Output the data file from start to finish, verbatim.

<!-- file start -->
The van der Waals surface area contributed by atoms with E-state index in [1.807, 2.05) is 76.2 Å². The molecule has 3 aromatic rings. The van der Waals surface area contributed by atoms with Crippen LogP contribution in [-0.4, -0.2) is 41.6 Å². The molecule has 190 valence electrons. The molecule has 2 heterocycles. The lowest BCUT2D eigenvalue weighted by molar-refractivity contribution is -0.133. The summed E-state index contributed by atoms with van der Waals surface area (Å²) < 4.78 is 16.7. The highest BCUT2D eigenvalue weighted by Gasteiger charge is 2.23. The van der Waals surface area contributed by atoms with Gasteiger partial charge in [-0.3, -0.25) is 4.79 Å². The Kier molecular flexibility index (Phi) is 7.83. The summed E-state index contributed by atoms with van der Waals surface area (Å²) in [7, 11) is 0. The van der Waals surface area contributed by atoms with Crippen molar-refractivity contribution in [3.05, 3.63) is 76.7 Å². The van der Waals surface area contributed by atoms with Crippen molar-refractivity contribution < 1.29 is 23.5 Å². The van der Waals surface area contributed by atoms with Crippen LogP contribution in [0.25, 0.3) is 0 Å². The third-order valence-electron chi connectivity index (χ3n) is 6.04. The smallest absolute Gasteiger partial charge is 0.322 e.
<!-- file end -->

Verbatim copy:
The van der Waals surface area contributed by atoms with E-state index in [1.807, 2.05) is 76.2 Å². The molecule has 3 aromatic rings. The van der Waals surface area contributed by atoms with Crippen LogP contribution in [-0.4, -0.2) is 41.6 Å². The molecule has 190 valence electrons. The molecule has 2 heterocycles. The lowest BCUT2D eigenvalue weighted by molar-refractivity contribution is -0.133. The summed E-state index contributed by atoms with van der Waals surface area (Å²) < 4.78 is 16.7. The highest BCUT2D eigenvalue weighted by Gasteiger charge is 2.23. The van der Waals surface area contributed by atoms with Gasteiger partial charge in [-0.3, -0.25) is 4.79 Å². The Kier molecular flexibility index (Phi) is 7.83. The summed E-state index contributed by atoms with van der Waals surface area (Å²) in [7, 11) is 0. The van der Waals surface area contributed by atoms with Crippen molar-refractivity contribution in [3.05, 3.63) is 76.7 Å². The van der Waals surface area contributed by atoms with Crippen molar-refractivity contribution < 1.29 is 23.5 Å². The van der Waals surface area contributed by atoms with Crippen LogP contribution in [0.25, 0.3) is 0 Å². The third-order valence-electron chi connectivity index (χ3n) is 6.04. The smallest absolute Gasteiger partial charge is 0.322 e.